Also at the convention, culinary students from the culinary program at the Kansas City Kansas Community College volunteered, giving Kansas City, Kan., national and international attention.

At the final awards banquet held Monday evening, Johnson County Community College culinary students received the top student award. This is one of the group’s most prestigious awards. Culinary schools from all over the world competed for this honor.
Mark Webster, president of the Greater Kansas City Chefs Association, said, “Kansas City is getting to be a culinary Mecca.” This is mainly due to the many culinary schools in the Greater Kansas City area.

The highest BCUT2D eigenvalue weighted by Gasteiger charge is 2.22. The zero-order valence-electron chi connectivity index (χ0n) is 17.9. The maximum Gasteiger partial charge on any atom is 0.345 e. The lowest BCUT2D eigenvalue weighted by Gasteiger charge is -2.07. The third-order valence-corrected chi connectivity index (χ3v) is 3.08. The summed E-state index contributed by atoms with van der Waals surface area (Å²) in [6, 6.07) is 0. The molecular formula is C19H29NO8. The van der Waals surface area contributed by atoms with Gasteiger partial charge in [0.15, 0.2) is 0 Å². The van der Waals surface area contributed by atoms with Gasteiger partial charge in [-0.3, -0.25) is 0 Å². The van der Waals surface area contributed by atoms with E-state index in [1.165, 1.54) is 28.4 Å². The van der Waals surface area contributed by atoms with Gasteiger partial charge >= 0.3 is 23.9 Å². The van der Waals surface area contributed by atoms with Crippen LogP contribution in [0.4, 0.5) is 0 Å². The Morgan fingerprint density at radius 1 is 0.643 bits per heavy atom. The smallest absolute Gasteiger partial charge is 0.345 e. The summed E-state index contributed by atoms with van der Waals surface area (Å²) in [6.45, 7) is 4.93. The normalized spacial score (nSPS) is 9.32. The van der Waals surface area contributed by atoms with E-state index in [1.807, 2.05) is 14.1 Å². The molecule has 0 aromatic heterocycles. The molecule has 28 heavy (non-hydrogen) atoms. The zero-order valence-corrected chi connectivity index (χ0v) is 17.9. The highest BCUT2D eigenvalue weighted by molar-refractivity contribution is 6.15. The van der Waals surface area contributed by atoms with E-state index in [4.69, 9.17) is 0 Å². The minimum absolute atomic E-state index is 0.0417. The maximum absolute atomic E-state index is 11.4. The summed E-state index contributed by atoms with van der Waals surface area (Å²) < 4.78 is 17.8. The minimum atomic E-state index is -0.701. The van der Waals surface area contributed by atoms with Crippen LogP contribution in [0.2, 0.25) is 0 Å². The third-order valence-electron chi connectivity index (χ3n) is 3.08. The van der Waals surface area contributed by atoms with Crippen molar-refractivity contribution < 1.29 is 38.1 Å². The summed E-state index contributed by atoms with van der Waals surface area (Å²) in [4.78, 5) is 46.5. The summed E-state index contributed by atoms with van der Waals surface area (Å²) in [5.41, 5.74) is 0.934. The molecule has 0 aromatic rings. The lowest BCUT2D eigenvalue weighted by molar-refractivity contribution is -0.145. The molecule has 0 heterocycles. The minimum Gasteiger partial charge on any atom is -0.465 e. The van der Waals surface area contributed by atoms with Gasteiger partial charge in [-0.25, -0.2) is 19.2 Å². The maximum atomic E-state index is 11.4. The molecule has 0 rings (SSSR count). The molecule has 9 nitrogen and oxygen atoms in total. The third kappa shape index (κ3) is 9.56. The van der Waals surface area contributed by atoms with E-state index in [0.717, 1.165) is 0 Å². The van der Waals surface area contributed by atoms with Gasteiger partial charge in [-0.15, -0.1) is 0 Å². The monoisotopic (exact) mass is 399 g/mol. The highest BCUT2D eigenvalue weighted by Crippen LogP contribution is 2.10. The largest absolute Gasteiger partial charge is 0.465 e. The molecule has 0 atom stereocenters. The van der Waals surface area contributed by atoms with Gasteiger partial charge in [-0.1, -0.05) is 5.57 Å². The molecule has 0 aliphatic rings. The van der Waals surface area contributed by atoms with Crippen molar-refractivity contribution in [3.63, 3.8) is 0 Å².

Many of those who attended said they were planning to bring their families to Kansas City after the convention is over.

“I plan to be back. The food is great and the people are fantastic. I had a great time,” said chef Tom Macrina, president of the American Culinary Federation.

The Schlagle High School band and dancers led the way to a convention of the American Culinary Federation recently in Kansas City, Mo. (Photo by William Crum)


The Schlagle High School band and dancers led the way to a convention of the American Culinary Federation recently in Kansas City, Mo. (Photo by William Crum)


The Schlagle High School band and dancers led the way to a convention of the American Culinary Federation recently in Kansas City, Mo. (Photo by William Crum)


Chef Mark Webster of the Greater Kansas City Chefs Association and Chef Tom Macrina, president of the American Culinary Federation. (Photo by William Crum)